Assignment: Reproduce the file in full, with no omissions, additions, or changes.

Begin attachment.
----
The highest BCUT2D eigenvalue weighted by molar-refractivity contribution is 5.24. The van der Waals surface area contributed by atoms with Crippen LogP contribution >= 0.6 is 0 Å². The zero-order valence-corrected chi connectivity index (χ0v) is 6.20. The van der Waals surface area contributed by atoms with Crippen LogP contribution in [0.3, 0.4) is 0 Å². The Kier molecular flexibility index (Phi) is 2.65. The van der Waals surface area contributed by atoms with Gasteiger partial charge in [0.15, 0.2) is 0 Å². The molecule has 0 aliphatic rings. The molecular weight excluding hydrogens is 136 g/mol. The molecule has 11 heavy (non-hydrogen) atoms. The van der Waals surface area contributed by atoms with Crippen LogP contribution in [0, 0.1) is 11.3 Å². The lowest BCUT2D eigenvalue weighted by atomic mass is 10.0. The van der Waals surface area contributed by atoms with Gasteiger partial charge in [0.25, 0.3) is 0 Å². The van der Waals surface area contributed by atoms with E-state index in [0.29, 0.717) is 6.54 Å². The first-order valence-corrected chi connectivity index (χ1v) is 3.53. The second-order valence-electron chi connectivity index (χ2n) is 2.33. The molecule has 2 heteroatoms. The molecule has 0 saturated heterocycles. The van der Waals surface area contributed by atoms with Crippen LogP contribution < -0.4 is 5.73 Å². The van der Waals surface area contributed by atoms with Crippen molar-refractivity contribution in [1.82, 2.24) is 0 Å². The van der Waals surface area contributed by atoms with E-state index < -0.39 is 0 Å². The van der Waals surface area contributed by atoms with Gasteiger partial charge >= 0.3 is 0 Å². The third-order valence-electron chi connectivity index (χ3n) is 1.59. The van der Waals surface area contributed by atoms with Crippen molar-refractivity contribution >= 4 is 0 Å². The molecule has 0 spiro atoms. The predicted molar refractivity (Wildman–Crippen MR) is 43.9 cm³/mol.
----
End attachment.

The highest BCUT2D eigenvalue weighted by molar-refractivity contribution is 5.24. The van der Waals surface area contributed by atoms with Crippen LogP contribution >= 0.6 is 0 Å². The zero-order valence-corrected chi connectivity index (χ0v) is 6.20. The van der Waals surface area contributed by atoms with Crippen LogP contribution in [0.3, 0.4) is 0 Å². The Kier molecular flexibility index (Phi) is 2.65. The van der Waals surface area contributed by atoms with Gasteiger partial charge in [0.15, 0.2) is 0 Å². The molecule has 0 aliphatic rings. The molecular weight excluding hydrogens is 136 g/mol. The molecule has 11 heavy (non-hydrogen) atoms. The van der Waals surface area contributed by atoms with Crippen LogP contribution in [0, 0.1) is 11.3 Å². The lowest BCUT2D eigenvalue weighted by atomic mass is 10.0. The van der Waals surface area contributed by atoms with Gasteiger partial charge in [0.25, 0.3) is 0 Å². The van der Waals surface area contributed by atoms with E-state index in [0.29, 0.717) is 6.54 Å². The first-order valence-corrected chi connectivity index (χ1v) is 3.53. The second-order valence-electron chi connectivity index (χ2n) is 2.33. The molecule has 2 heteroatoms. The molecule has 0 saturated heterocycles. The van der Waals surface area contributed by atoms with Crippen LogP contribution < -0.4 is 5.73 Å². The van der Waals surface area contributed by atoms with Crippen molar-refractivity contribution in [1.82, 2.24) is 0 Å². The van der Waals surface area contributed by atoms with E-state index < -0.39 is 0 Å². The van der Waals surface area contributed by atoms with Gasteiger partial charge >= 0.3 is 0 Å². The third-order valence-electron chi connectivity index (χ3n) is 1.59. The van der Waals surface area contributed by atoms with Crippen molar-refractivity contribution >= 4 is 0 Å². The molecule has 0 spiro atoms. The predicted molar refractivity (Wildman–Crippen MR) is 43.9 cm³/mol.